Refugees education

Refugees and Education: The Lost Academics

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To be a refugee is to not know home in the way many of us have the privilege of doing so.

Caught between an unfamiliar country and desperately missing your homeland, unable to return due to war, extreme poverty, inequality or discrimination, it is shameful that the war-mongering behaviour of a few causes such misery for so many. As the global toll of people displaced reaches over 70 million, 26 million of them refugees and half of that figure under 18, young people particularly bear the brunt of the refugee crisis.

A great injustice that besieges the refugee community is the heightened barrier to education. These barriers come in different forms, from the unfairness of expecting a displaced, often traumatised, individual to be able to afford extortionate international student fees, to cultural differences that block refugees from accessing university life. For reasons unknown, those forced to leave their home countries and seek safety in the UK find their previous educational qualifications null and void.

The refugee crisis is not an abstract concept: it’s worldwide, fierce and devastating

UNESCO aims to address this inequality by ensuring universities can match the weight of qualifications from overseas to their own country’s equivalent. This progressive move will not only benefit the country that an individual is now a citizen of, but most importantly, will give a glimpse of hope to the person who has fled for their lives.

Refugees education
Refugees Welcome protest [Image here]

An admirable pursuit is the University of Sanctuary initiative that works alongside British higher educational establishments to assist with the process of welcoming refugees and other displaced individuals. As many refugees cannot access documentation of their previous qualifications and professional achievements, the UoS helps Universities check academic backgrounds even if a person can’t “prove” them with a piece of paper.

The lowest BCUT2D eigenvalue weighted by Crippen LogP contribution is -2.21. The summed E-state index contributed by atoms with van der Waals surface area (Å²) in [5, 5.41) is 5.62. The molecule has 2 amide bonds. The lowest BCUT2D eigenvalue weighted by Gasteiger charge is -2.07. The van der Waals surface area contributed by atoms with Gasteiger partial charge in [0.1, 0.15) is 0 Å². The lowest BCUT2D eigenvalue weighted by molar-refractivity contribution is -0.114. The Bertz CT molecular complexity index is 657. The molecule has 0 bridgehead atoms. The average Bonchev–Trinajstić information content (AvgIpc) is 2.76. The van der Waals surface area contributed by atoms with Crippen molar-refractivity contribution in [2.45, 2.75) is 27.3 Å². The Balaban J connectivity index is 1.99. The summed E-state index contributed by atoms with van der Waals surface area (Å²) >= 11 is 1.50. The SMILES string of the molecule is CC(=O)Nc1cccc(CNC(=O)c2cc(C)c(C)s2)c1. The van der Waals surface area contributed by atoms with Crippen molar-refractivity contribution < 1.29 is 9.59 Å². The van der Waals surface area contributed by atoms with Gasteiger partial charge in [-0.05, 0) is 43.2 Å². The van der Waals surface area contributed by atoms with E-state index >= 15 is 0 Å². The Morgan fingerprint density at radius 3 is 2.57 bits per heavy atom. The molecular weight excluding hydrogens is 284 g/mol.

As more universities embrace the refugee community, barriers are broken down. As one refugee student said about his experience: “I asked them [Refugee Council] whether I would be able to study here and complete my education. They told me about the costs and I started to lose hope because I couldn’t afford the fees and I couldn’t apply for a loan because I had not been in the country long enough.”

it is shameful that the war-mongering behaviour of a few causes such misery for so many

Thanks to scholarships implemented specifically to support the refugee and asylum-seeking community, more and more Universities are ensuring their student body includes refugees. It is not as widespread as it could be, with only 14 of the UK’s 131 universities recognised by the University of Sanctuary organisation.

The refugee crisis is not an abstract concept: it’s worldwide, fierce and devastating. From those living in abject poverty and attempting to find a safer home for their family to the ever-growing number of climate emergency refugees, no country can deflect its responsibility to welcome displaced peoples. The UK is not an exception. As we lurch to the far-right, seemingly hellbent on hurtling backwards in time to an age of ignorance, we must resist it.

The least British thing we can do is fall down the rabbit-hole into the American President’s pocket, turning our backs to people fleeing war and crossing oceans simply in the hope their children will survive the night. Offering a helping hand to those who need one is a good place to start.

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